DUV lithography optics from ZEISS
Resolution and precision drivers of innovation
Shorter, finer, more precise – and invisible to humans
The spectrum of light visible to humans is approximately between 400 and 800 nanometers in wavelength. This is far too long for today's demands in semiconductor manufacturing. Exposing the fine structures of microchips onto silicon wafers requires wavelengths below the spectrum visible to humans. With lithography optics from ZEISS SMT (no sales in Germany), chip manufacturers worldwide can expose with nanometer precision – in the range of "deep ultraviolet light" (DUV light) with wavelengths of 365, 248 and 193 nanometers.
How DUV lithography works
Better resolution through immersion
Resolution in previous lithography technologies was limited by the air space above the wafer. Ernst Abbe already formulated that the resolution of light microscopes is limited by the wavelength of the light and the numerical aperture (also called Abbe limit). The numerical aperture results from the refractive index of the last medium above the image plane and the aperture angle of the optics. The aperture angle of the optics in turn depends on the size of the optics. Older lithography technologies have reached an economically viable limit here. A new approach is needed if the resolution is to be improved. The solution lies in an immersion liquid that fills the air space above the wafer. Abbe had already researched the immersion principle in microscopy and was now able to use it successfully with immersion optics in DUV lithography.
Using immersion for an improved resolution
In microscopy, the method has long been proven. Since the mid-2000s, it has also been used within the optics for microchip manufacturing at ZEISS SMT. A liquid is introduced between the optics and the wafer and the optical head is dipped in it (immersion). Due to the higher refractive index of the water, the light beam is deflected more strongly, which increases the numerical aperture, and the resolution improves decisively. For example, ZEISS lithography optics with the light wavelength of 193 nanometers can achieve resolutions of less than 40 nanometers.
ZEISS as a technology leader
Our strategic partner ASML – with optics from ZEISS SMT – was the first manufacturer worldwide to bring immersion lithography to production maturity. With this prototype of immersion optics, ZEISS SMT changed the optical lithography roadmap in 2003. Whereas 157-nanometer lithography was previously considered the technology of the future, immersion lithography has now become established as a way of continuing Moore's Law. Today, ZEISS lithography optics in wafer steppers and wafer scanners from our strategic partner ASML are core elements of modern microchip production and set the pace for the semiconductor industry.
Around 80 percent of all microchips worldwide are manufactured using optics from ZEISS.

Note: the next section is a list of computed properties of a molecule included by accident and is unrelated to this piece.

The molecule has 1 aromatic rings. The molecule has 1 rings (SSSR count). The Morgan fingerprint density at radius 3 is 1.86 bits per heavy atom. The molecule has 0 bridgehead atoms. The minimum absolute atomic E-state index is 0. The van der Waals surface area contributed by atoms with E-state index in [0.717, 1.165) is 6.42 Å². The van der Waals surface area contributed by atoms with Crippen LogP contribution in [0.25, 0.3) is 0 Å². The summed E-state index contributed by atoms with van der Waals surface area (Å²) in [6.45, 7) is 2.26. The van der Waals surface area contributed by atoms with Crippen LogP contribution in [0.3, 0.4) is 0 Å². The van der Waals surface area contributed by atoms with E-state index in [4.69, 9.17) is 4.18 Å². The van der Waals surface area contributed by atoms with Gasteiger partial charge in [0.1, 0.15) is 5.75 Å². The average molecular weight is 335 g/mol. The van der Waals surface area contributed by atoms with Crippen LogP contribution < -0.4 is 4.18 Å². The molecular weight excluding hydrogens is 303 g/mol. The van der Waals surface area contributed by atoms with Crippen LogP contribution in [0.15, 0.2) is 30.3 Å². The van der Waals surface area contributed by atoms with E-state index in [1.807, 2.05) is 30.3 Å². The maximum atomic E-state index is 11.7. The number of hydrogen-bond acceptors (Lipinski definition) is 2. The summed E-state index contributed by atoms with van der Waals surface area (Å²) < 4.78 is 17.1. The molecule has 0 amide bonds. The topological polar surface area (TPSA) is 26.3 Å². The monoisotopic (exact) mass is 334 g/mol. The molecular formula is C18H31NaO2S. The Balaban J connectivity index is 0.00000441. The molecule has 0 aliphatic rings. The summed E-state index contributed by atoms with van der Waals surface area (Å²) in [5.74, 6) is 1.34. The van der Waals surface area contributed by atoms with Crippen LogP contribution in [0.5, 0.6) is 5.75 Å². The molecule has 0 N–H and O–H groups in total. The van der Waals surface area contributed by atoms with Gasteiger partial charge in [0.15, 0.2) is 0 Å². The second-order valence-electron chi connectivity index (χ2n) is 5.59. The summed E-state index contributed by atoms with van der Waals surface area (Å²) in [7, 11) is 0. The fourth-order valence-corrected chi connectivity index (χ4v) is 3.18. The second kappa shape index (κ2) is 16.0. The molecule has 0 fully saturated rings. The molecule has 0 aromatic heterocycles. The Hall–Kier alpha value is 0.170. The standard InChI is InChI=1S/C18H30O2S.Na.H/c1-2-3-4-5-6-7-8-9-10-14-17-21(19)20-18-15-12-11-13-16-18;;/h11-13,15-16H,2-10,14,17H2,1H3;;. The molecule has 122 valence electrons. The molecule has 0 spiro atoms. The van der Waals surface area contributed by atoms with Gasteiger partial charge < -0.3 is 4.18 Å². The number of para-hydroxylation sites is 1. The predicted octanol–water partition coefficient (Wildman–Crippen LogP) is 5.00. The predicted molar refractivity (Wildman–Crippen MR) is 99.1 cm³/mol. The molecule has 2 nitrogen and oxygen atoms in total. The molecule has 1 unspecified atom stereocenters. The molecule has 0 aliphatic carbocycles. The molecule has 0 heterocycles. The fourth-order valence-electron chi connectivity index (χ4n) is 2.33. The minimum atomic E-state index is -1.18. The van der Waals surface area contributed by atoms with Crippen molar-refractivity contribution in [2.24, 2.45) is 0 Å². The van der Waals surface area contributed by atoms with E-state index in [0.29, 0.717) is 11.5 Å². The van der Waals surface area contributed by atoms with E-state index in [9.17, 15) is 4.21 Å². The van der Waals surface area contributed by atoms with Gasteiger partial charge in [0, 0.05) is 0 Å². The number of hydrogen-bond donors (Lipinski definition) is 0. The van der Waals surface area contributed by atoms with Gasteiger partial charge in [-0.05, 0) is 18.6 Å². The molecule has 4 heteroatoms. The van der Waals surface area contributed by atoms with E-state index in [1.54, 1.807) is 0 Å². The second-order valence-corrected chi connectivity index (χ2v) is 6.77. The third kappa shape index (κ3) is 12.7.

DUV technology highlights
DUV lithography optics from ZEISS SMT: No sales in Germany
Lithography at 193 nanometers (ArF)
The Starlith® 1460 from ZEISS is a lithography optic that enables resolutions of 55 nm. It is used worldwide in volume production of microchips and works with the design as a "dry" system, i.e. there is air between the last lens and wafer.
An increase in resolution is achieved with immersion technology. The Starlith® 1982i from ZEISS is one of the company's most successful and best-selling products. It enables resolutions below 40 nanometers using an excimer laser with argon fluoride (ArF).
Lithography at 248 nanometers (KrF)
The Starlith® 860 lithography optics is one of the best-selling ZEISS SMT optics for excimer lasers with krypton fluoride (KrF). It enables resolutions from 110 to 90 nanometers.
The Starlith® 1000 is likewise a volume product. It works with the wavelength of 248 nanometers and achieves resolution of down to 80 nanometers.
Lithography at 365 nanometers (I-Line)
The Starlith® 400 from ZEISS operates at a wavelength of 365 nanometers and is used, for example, in the lithography of non-critical structures. The optics enable structures of 220 nanometers and use a high-pressure mercury vapor lamp.
Line Narrowing Module (LNM)
The radiation generated in the laser chamber is quasi-monochromatic and yet must be further reduced in wavelength bandwidth to avoid imaging errors when projecting the structures from the photomask onto the wafer.
As a bandwidth reduction module, the Line Narrowing Module (LNM) performs this task by splitting the laser light and reducing it to the desired bandwidth of the wavelength.
Optical components for lasers
The deep ultraviolet radiation of DUV lasers has a very high energy density, which can lead to degradation phenomena in materials used in the laser. ZEISS SMT has therefore specialized in understanding the physics and chemistry of degradation in optical materials and developing resistant optical components.
These can perform various tasks in the laser: Prisms that widen or reduce the beam, beam splitters that reflect part of the light and allow the other part to pass, and reflective and antireflective coatings.